How does a physician handle a patient, who wants to die and what rights do I actually have as a patient? Legal practitioners do not automatically answer these and other questions. We talked about this subject with MD-PhD Ralf Jox from the Institute of Ethics, History and Theory of Medicine at the Ludwig Maximilians University of Munich, Germany.
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Photo: Dr. Anna-Maria Liphardt

Laboratory in Space: Hot on the Trails of Cartilage Degradation

01/10/2014

On November 10, 2014, astronaut Alexander Gerst will return to Earth from the International Space Station (ISS). He is not just anxiously expected by his family, but also by Dr. Anna-Maria Liphardt from the Institute of Biomechanics and Orthopedics at the German Sport University Cologne
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Pediatric anesthesia: "I would object to a specialty medical training"

01/09/2014

When very young children already need to be in the operating room, it’s not just the parents that are concerned. This type of situation is a special challenge for the entire operating team, because children are always very special patients - especially since they are not just simply small grown-ups!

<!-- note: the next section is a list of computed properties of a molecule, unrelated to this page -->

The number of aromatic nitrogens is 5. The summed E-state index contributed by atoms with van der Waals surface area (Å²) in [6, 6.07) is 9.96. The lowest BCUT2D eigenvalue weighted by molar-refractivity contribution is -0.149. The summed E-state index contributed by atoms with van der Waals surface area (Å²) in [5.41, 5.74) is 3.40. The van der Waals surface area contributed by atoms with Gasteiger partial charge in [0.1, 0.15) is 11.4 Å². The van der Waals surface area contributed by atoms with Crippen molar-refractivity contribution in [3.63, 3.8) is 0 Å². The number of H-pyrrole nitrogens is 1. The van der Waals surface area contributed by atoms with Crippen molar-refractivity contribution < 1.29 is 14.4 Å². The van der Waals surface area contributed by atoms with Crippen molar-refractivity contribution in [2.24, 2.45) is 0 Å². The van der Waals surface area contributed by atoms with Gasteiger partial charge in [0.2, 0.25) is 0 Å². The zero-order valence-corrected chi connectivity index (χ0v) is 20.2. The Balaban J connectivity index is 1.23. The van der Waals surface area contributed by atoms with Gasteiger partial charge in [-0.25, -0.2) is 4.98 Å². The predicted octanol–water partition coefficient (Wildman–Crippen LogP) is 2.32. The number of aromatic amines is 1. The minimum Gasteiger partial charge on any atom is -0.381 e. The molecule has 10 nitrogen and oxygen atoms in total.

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Photo: Physician talks to a girl

"Pediatric conditions often require pediatric-specific engineering"

10/03/2014

Children are not just small adults and they cannot be treated as such. Physicians have recognized this but manufacturers of medical devices have a hard time here: the market for pediatric medical devices is very small and researchers have difficulties to turn their ideas into commercially successful products.